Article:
I’ve never fancied a hardcore snow expedition. I’ve never wanted to climb Everest or trek to one of the poles, noble as those pursuits are. But lately, I’ve found myself more and more drawn to the idea of camping up a mountain. I blame photographs for this. More specifically, the “illuminated tent on a snowy plateau under a starry sky” shots that appear so frequently on the websites and social media feeds of adventure brands and pro snowboarders and skiers.
I wanted to step into that image and see if things really were as cosy and cool as they looked on Instagram, and combine it with some snowboarding. The white snow outside made the inside of my tent surprisingly bright, and as I lay in my sleeping bag, layered up to the max, its fabric flapped wildly in the wind.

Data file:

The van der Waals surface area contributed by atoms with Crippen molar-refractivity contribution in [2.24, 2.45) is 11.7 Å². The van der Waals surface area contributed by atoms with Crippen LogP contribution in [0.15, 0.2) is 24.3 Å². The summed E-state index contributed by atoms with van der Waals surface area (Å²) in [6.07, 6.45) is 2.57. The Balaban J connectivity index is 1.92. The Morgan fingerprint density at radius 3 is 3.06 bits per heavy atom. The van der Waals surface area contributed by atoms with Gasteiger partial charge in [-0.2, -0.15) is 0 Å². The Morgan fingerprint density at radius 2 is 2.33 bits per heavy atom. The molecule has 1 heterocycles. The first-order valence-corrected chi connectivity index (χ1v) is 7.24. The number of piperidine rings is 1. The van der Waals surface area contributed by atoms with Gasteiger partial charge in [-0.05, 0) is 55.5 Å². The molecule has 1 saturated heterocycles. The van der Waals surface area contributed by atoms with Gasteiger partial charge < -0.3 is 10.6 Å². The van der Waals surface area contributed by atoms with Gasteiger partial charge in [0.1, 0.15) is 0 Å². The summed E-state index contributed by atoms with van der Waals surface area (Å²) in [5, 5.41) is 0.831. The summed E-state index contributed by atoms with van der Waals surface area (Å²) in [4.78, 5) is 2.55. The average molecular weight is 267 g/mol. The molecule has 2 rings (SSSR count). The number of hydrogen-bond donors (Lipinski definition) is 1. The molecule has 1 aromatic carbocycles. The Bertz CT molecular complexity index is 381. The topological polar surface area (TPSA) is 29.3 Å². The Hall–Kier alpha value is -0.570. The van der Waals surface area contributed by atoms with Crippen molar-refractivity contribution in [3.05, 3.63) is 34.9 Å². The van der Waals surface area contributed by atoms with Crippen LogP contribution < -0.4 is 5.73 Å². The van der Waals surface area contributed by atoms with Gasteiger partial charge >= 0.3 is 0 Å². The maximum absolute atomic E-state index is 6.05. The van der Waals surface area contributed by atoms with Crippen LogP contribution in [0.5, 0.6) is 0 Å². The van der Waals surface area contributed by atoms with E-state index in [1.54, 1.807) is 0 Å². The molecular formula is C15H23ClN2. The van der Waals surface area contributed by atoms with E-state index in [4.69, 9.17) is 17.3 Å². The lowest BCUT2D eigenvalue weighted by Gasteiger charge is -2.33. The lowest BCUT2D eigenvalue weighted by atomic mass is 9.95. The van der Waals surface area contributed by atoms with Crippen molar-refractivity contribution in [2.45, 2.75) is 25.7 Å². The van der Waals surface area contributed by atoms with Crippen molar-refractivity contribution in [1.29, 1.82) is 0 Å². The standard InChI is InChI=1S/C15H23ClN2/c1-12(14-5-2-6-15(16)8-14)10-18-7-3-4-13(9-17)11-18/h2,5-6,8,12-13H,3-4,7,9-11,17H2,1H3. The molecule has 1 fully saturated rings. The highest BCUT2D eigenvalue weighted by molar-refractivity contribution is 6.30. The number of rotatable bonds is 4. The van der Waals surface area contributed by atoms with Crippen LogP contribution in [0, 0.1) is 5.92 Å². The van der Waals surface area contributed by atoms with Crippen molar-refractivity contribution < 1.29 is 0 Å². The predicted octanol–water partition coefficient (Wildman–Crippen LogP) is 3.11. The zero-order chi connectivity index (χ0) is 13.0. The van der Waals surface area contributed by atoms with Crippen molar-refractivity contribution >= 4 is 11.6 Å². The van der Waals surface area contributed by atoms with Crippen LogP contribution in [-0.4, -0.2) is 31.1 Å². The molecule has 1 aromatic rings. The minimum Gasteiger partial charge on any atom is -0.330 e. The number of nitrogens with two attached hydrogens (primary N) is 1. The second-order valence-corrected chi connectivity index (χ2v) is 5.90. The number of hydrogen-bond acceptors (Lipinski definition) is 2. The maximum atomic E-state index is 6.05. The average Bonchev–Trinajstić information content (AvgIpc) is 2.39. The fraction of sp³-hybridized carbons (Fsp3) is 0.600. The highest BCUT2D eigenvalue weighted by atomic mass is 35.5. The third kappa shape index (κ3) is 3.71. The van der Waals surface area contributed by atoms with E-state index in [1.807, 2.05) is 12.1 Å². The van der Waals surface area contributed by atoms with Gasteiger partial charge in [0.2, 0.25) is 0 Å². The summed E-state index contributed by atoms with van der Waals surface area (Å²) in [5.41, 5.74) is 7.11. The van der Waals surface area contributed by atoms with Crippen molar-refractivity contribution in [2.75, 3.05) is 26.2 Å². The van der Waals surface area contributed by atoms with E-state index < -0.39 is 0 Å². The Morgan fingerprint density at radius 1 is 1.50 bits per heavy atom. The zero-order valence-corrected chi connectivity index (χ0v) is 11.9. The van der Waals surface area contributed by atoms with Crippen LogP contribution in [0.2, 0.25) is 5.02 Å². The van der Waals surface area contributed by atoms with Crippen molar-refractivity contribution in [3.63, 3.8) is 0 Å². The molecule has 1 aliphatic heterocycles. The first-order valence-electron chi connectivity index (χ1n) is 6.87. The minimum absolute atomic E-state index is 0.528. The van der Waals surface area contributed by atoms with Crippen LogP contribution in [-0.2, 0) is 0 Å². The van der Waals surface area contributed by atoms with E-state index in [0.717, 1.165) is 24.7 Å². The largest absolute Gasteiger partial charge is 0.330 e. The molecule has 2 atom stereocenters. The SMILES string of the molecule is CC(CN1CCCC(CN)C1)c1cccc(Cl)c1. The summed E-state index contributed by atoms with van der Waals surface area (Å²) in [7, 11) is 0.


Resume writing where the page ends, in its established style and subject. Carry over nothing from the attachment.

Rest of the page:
At a briefing the previous night, down the mountain ,Our guides had warned us that high winds were forecast, though when I asked what speed they’d need to reach for the camp to be called off, they laughed, and said, “We never cancel.”
Next morning, under blue skies, then walked downhill to our makeshift camping pitch. I had expected it to be in a remote spot, but given the forecast I was relieved that the lift station, with its toilets and “safe room”, if we needed it, was within sight.